Husky Energy to buy Superior oil refinery
Canadian oil company Husky Energy is buying Superior's oil refinery for $435 million. Calumet Specialty Products Partners L.P. said Monday it is selling the plant following months of speculation about a potential sale. Both companies said that wh...
Canadian oil company Husky Energy is buying Superior’s oil refinery for $435 million.
Calumet Specialty Products Partners L.P. said Monday it is selling the plant following months of speculation about a potential sale.
Both companies said that while the name on the side of the holding tanks will change, little else will as all 180 employees will be keeping their jobs.
“We are excited to find with Husky a great home for our employees at Superior and want to thank them for their contributions to our organization over the last few years,” Calumet CEO Tim Go said in a statement. “Their dedication and efforts have made Superior an attractive value proposition for Husky, who will retain the Superior employees and will assume the union contract and pension plan.”
Local refinery manager Kollin Schade said that during the transition it will be “business as usual.”
“Our idea of business as usual is to maintain a safe, reliable operation with a sharp eye toward environmental stewardship,” he told the News Tribune.
The sale is expected to close by the end of the year, and the final price will include an additional payment yet to be determined. Calumet said in Securities and Exchange Commission filings that payment would have been $61.5 million if the sale had closed June 30.
Schade said regulatory approvals will determine exactly when the sale will close.
Husky spokeswoman Kim Guttormson said by phone the refinery’s asphalt production was a big draw as the company looks to capitalize on increased infrastructure spending across the continent and its own growth in heavy oil production.
Husky vice president of U.S. refining Jerry Miller, visiting Superior from the company’s Lima, Ohio, refinery, said Husky’s track record should reassure those wary of the change in ownership.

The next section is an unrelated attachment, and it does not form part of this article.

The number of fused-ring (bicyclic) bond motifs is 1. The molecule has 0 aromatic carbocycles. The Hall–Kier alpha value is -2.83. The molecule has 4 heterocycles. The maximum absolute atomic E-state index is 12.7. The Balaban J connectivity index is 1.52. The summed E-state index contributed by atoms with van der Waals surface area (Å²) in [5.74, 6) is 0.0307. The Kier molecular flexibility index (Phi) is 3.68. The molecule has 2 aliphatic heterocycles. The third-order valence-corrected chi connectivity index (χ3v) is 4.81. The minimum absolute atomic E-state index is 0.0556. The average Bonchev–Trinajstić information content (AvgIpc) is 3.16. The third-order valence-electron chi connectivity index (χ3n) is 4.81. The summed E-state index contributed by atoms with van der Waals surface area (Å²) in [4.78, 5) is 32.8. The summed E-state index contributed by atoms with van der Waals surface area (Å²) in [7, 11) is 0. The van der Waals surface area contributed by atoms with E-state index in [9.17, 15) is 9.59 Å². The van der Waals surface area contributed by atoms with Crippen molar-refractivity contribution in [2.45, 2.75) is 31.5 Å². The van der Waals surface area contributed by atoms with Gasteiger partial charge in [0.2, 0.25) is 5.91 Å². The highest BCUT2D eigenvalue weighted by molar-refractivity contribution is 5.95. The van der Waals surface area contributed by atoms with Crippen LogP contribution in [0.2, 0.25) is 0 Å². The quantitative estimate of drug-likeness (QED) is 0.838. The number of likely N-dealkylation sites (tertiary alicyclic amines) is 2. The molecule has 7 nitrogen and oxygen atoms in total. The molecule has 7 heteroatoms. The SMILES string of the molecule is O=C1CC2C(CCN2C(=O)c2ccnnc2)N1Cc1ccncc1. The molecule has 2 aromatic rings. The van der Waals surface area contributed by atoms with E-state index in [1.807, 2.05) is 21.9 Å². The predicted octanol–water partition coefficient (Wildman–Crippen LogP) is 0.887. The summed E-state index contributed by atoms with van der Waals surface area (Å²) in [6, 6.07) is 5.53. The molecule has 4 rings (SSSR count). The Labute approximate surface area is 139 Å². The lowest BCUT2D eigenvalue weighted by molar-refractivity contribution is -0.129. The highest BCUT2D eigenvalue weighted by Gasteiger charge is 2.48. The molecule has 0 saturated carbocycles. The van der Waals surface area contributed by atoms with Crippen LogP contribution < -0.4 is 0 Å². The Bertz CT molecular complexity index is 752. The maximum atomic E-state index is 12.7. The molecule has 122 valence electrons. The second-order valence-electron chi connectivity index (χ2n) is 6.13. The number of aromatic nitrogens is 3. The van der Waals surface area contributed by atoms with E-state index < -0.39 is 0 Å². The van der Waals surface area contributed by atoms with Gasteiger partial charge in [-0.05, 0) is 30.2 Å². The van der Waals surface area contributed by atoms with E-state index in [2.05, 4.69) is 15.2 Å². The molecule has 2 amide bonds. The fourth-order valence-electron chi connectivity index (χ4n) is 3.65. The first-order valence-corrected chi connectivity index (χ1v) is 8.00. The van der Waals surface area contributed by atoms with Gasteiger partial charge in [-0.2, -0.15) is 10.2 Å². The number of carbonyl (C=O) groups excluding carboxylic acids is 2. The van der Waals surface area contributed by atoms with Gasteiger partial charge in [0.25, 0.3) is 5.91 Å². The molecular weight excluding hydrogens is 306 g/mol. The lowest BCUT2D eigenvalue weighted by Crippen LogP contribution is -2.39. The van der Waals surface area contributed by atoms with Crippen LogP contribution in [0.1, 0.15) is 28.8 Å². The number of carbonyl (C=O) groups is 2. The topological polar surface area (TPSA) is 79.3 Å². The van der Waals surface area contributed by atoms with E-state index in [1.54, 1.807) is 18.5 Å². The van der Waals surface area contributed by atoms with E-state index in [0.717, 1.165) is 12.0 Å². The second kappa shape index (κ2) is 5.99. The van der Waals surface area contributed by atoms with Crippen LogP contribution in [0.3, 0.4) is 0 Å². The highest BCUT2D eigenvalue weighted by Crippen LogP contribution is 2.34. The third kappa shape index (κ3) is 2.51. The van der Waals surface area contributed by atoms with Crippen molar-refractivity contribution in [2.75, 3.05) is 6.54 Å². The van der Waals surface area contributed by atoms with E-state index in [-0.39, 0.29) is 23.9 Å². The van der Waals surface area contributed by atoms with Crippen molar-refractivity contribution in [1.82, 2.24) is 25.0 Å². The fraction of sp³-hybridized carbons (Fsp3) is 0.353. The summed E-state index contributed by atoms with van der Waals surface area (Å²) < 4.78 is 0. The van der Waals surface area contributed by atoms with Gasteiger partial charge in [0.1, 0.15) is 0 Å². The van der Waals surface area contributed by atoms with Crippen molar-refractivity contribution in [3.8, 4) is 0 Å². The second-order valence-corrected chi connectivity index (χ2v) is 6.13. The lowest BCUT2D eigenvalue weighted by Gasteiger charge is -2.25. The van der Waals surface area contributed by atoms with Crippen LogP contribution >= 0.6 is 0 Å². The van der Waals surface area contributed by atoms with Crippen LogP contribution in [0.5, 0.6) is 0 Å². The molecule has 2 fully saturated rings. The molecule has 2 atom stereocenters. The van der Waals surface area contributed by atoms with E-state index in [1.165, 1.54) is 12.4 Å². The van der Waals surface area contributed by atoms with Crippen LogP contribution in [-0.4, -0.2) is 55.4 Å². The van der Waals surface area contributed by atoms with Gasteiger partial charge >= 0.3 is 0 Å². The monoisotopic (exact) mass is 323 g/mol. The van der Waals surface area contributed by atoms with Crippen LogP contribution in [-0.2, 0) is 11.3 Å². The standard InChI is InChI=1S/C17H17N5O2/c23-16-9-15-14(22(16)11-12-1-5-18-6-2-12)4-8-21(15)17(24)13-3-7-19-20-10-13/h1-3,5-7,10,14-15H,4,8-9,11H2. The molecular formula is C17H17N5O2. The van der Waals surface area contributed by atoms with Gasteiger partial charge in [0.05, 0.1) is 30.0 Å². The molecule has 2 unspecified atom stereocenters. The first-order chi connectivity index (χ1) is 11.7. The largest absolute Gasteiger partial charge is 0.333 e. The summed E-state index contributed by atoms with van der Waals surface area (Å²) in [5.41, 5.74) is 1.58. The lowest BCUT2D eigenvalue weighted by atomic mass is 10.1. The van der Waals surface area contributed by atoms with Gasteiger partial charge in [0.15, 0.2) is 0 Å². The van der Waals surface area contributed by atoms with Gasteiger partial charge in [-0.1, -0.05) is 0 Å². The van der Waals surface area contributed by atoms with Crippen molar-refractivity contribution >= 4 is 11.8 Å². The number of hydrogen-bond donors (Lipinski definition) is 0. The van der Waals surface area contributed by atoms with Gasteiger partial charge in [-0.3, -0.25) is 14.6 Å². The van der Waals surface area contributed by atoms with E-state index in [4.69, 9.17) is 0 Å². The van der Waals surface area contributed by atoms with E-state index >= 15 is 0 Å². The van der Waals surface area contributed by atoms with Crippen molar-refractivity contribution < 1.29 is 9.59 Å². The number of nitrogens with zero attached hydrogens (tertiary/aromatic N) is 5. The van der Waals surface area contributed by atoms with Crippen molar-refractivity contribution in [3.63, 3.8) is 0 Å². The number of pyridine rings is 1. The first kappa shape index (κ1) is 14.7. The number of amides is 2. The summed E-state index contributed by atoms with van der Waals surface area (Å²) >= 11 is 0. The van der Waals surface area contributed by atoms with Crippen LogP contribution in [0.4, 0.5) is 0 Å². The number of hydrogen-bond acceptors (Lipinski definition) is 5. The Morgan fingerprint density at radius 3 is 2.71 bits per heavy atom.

“Since Husky purchased Lima it’s been fantastic - they’ve been good to the refinery, they’ve been good to the people and good to the community,” Miller said.
The 67-year-old Superior refinery can handle about 50,000 barrels of oil per day, which is processed into gasoline, diesel, asphalt and specialty products. The plant was first opened as Lake Superior Refining Co. and was a Murphy Oil refinery from 1958 until 2011, when Calumet bought the refinery and associated assets for $475 million.
The sale to Husky also includes the marine terminal that serves commercial shipping customers.
Planned upgrades at the refinery meant to boost asphalt production and provide greater flexibility will continue, pending state approval, and Husky said the projects could be completed next year.
Investors received news of the sale warmly as Calumet and Husky both saw their stock prices rise Monday - Calumet more than 10 percent.
Calumet, based in Indianapolis, has been in sell mode since taking a loss on a North Dakota diesel refinery in the wake of the recent abundance of cheap oil. The Superior refinery sale is part of the company’s goals of “strengthening our balance sheet, lowering our leverage, and freeing up capital resources.”
Husky, an oil and natural gas producer and refiner founded in 1938 in Wyoming, is headquartered in Calgary, Alberta, and employs about 5,200 people. Along with Canadian operations and some activity in Asia, Husky owns a refinery in Lima, Ohio, and a 50 percent stake in a refinery in Toledo, Ohio.